And seconding what Catalpa said. Have you really seen language like “long walk off a short pier” here? Violent language is against the rules here, so I would ve surprised.

Red. R. Lion
Red. R. Lion
1 year ago

@Catalpa

Surely you have evidence of this assertion, and are not merely saying this because you feel that it is true, correct? I’d love to see your sources.

Sure I’ll spend hours compiling the data on the relationship between permissive (or worse uninvolved) parenting and an offspring’s entitlement, (and the data’s limitations), but the week is starting up again and you’re going to have to wait until I have the time.

@kupo

“Have you really seen language like “long walk off a short pier” here? Violent language is against the rules here, so I would ve surprised.”

Yeah off and on. WHTM is actually the place where I learned the phrase. That “step on LEGO’s” remark isn’t so innocent either. Someone could fall or get seriously hurt.

I was pretty indignant because I don’t think anyone even noticed the post directly below mine. But the more I thought about it, the more it sounded like a really, really shitty thing to say.

I should have known better.

How do you know this incel was even raised by a mother? Why even make that assumption?

I don’t know that “this” incel was. It was an educated guess that “incels”, as a plural group, are likely to have been.

It’s unfair to criticize just the mom. Do you seriously not see how sexist that is?

I do see how sexist it is to blame only the mom. I don’t see how it’s sexist to focus on only mom in the context of a single thread. It’s not like mom is just an extension of dad’s parenting- she’s complete parent in her own right. (I think that is what is honestly bothering me about this whole argument).

Can I ask you something? You and Catalpa keep on saying that I don’t blame dad for how the child turns out, but I keep on saying that dad has 100% responsibility. I honestly don’t think I could possibly blame dad any more than saying he has literally 100% of the blame.

kupo
kupo
1 year ago

Can I ask you something? You and Catalpa keep on saying that I don’t blame dad for how the child turns out, but I keep on saying that dad has 100% responsibility. I honestly don’t think I could possibly blame dad any more than saying he has literally 100% of the blame.

We’re saying that because you made a statement solely about the mother, then continued to double down that this was correct when it was pointed out to you. In no way have you apologized or said you misspoke; you’ve simply said that of course the father is to blame and so is the whole world. And you continue to talk about how mothers are the frontline which completely ignores other parents and guardians.

That “step on LEGO’s” remark isn’t so innocent either. Someone could fall or get seriously hurt.

If you take issue with the comments policy, take it up with David. But for the record, when people wish for someone to step on legos, they’re wishing annoyance, not harm. You’ll see other creative curses on here, such as wishing someone to step in cat vomit or never find the match to their sock or all kinds of harmless but annoying things.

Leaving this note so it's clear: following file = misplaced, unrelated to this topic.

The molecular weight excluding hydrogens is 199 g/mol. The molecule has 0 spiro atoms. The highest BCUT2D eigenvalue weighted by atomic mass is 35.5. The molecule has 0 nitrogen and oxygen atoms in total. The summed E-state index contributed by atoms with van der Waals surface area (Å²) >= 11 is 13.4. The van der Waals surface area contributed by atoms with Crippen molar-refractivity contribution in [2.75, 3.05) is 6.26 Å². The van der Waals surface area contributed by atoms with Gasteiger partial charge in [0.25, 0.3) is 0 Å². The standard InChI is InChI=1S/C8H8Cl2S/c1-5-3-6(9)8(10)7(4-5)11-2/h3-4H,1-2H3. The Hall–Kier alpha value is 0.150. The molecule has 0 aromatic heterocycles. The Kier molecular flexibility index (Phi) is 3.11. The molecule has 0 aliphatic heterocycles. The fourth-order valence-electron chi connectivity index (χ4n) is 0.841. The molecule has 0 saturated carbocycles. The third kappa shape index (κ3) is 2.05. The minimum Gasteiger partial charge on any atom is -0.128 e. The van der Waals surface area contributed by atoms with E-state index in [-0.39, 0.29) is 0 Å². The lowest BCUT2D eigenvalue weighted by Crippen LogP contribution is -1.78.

The point is, calls for violence are against the comments policy. Don’t argue with us that you should be allowed because someone else got away with it before or because you disagree. If you truly feel the policy is unfair, take it up with David. And when someone asks you to mind the comments policy just do it and move on rather than getting defensive. Everyone slips up sometimes and no one is going to care that you slipped up once and were asked to stop. They will care uf you continue to do it and argue about how right you are and how wrong everyone else is.

Alan Robertshaw
Alan Robertshaw
1 year ago

@ red

I honestly don’t think I could possibly blame dad any more than saying he has literally 100% of the blame.

But in that case, why didn’t you say dad should get punched in the face too? If they’re both equally guilty of the same offence, then why do you deem only one of them deserving of punishment?

You see the issue?

Catalpa
Catalpa
1 year ago

You and Catalpa keep on saying that I don’t blame dad for how the child turns out, but I keep on saying that dad has 100% responsibility. I honestly don’t think I could possibly blame dad any more than saying he has literally 100% of the blame.

Sure, you keep saying that the dad has 100% of the blame.

But the way you made your argument, you certainly haven’t indicated that the dad deserves 100% of the punishment. It’s only the mothers who you want to punch in the face. What you are claiming to believe and what beliefs you appear to be acting on do not line up.

Here, let me make an analogy. If I were to say something like “black men who commit sexual assault should be punished to the fullest extent of the law”, then people would rightfully call me out on clearly being prejudiced.

And replying to those call-outs with something like: “Well, of course white men and everyone else who commit sexual assault should also be held accountable! But I don’t see the problem with talking about specifically the assaults committed by black men! They are responsible for their actions too!” Well, it doesn’t exactly dispel the perception of prejudice, does it? Especially not if I brought up the topic of black men completely out of left field like I had some kind of ax to grind.

Catalpa
Catalpa
1 year ago

I was pretty indignant because I don’t think anyone even noticed the post directly below mine.

Hmm? *goes back to check* Oh, I did miss this one. Maybe because it was short, or maybe it was stuck in the moderation filter on my first read-through? It is pretty gross, though.

Sol says:
February 16, 2019 at 9:59 am

Do these guys ever all get together in one place?

No reason.

Ugh. No, Sol. Cut that shit out. Not cool.

However, just because someone else says a shitty thing, it doesn’t mean you’re let off the hook for saying a different shitty thing, Red.